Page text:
Over the last four years, Nixeus has launched a number of products focused on the gaming market. While the initial focus was on high-resolution monitors, they have now started to include gaming keyboards (mechanical) and mice in their portfolio. In addition, they have also been at the forefront in supporting AMD's FreeSync variable refresh rate technology in their monitors. Last month, they introduced a 'Pro' version of their 27" WQHD (2560x1440) IPS monitor.

The new monitor will be sold under the NX-VUE27P model name, with the 'P' indicating that the professional market is being targeted. The 2560x1440 monitor supports 100% sRGB color gamut, while also claiming AdobeRGB support. Except for the latter aspect, the display of the Nixeus PRO Vue 27″ AH-IPS 2560×1440 Mac/PC monitor is identical to the Nixeus VUE27D that we reviewed back in late 2013. Given the review link, I will not go into the details of the brightness, contrast ratio, response time etc of the NX-VUE27P.

Unlike many of the vendors that we talk to, Nixeus is quite transparent about the hardware choices they made while designing the product. The panel model and the scaler can be easily found by anyone with access to the hardware, but, Nixeus saved us the trouble and indicated that the NX-VUE27P uses the same panel as that of the NX-VUE27D, the LG LM270WQ1-SDF1. While the NX-VUE27D had only a DisplayPort input (enabled via a MStar scaler), the NX-VUE27P adopts a more recent Novatek scaler that enables additional features - multiple display inputs (DL-DVI-D, DP 1.2, HDMI and VGA), and a mode that can activate the 8-bit + A-FRC feature of the panel ('10-bit' mode). This '10-bit' mode allows Nixeus to add an additional OSD option for AdobeRGB color gamut. Despite this option, the panel capabilities dictate that only around 78% of the AdobeRGB color gamut can be covered by the monitor.

The NX-VUE27P also has in-built stereo speakers and a 3.5mm audio jack (for use with VGA and DVI connections). The MSRP is $400, but the current street price seems to be around $390. The monitor carries a 2-year warranty.

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  • TheSlamma - Sunday, November 6, 2016 - link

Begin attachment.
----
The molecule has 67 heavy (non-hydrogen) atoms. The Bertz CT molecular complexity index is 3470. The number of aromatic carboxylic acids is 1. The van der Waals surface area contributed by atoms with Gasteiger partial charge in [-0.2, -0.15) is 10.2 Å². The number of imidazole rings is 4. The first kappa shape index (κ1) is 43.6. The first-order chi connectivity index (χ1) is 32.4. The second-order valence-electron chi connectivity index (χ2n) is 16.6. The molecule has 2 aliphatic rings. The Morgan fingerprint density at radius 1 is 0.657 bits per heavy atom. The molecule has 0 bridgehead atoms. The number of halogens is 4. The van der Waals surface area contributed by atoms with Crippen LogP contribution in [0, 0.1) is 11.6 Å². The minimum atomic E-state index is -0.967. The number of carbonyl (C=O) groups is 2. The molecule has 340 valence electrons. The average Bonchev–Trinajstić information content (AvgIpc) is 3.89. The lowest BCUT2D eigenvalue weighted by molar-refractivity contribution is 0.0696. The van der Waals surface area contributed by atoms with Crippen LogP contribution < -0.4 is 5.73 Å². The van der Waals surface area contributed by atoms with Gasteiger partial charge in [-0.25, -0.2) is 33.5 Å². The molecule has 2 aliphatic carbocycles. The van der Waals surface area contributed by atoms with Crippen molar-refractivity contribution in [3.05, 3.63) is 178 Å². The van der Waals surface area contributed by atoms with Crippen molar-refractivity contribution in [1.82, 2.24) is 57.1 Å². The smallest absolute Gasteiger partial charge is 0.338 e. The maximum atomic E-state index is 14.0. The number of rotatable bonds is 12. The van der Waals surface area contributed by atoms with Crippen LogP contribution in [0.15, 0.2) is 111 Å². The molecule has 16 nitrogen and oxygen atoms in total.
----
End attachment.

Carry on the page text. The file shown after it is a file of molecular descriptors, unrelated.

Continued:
LMAO you guys are a riot Reply
  • zodiacfml - Sunday, November 6, 2016 - link

    LOL. This is almost too good. :) Reply
  • Frenetic Pony - Sunday, November 6, 2016 - link

    Your LOL is worthless >: ( Reply
  • MrCommunistGen - Saturday, November 5, 2016 - link

    I still rather like my old Dell U2412M (a 6-bit + A-FRC panel). That's not to say I don't MUCH prefer the ASUS PB258Q I have at work, but it'll do just fine at my home computer until a replacement monitor comes out with the right set of performance, features, and price. Reply
  • David_K - Saturday, November 5, 2016 - link

    Well, according to tftcentral, 6bit + FRC for some time is mature enough to look just as good. maybe you should stop buying fake good displays.. and buy some actually good ones. Reply
  • Gothmoth - Saturday, November 5, 2016 - link

    8BIT + K-FRC = 12 BIT.....wow.... what a stupid crap Reply
  • Sn3akr - Monday, November 7, 2016 - link

    What catches my eye with this monitor is the massive bezel, the buttons and the huge logo. It's almost as if the designteam never tried or they just don't have a designteam. Today there are so many options on the market, that design is gonna be a huge selling point. The home users and offices both look at appearance.. Only as a monitor in some production facility where features like being dust proof etc. weighs heavylier, design it's much of a sales option. Reply
  • BrokenCrayons - Tuesday, November 8, 2016 - link

    It looks nice, but I'd prefer something smaller. Something in the 15-17 inch range would fit a lot better on my desk and still leave room for other things. I use my desk space for a variety of work and some of it involves notebooks, paper, and other ilk like that so a computer and large monitor can't take up a lot of area. There are a few 10 inch screens that are generally targeted at the Raspberry Pi market that would do better, but the quality of the screen is questionable in a lot of those cases and it's hard to find something at 1366x768 at that size that isn't a TN panel. Reply

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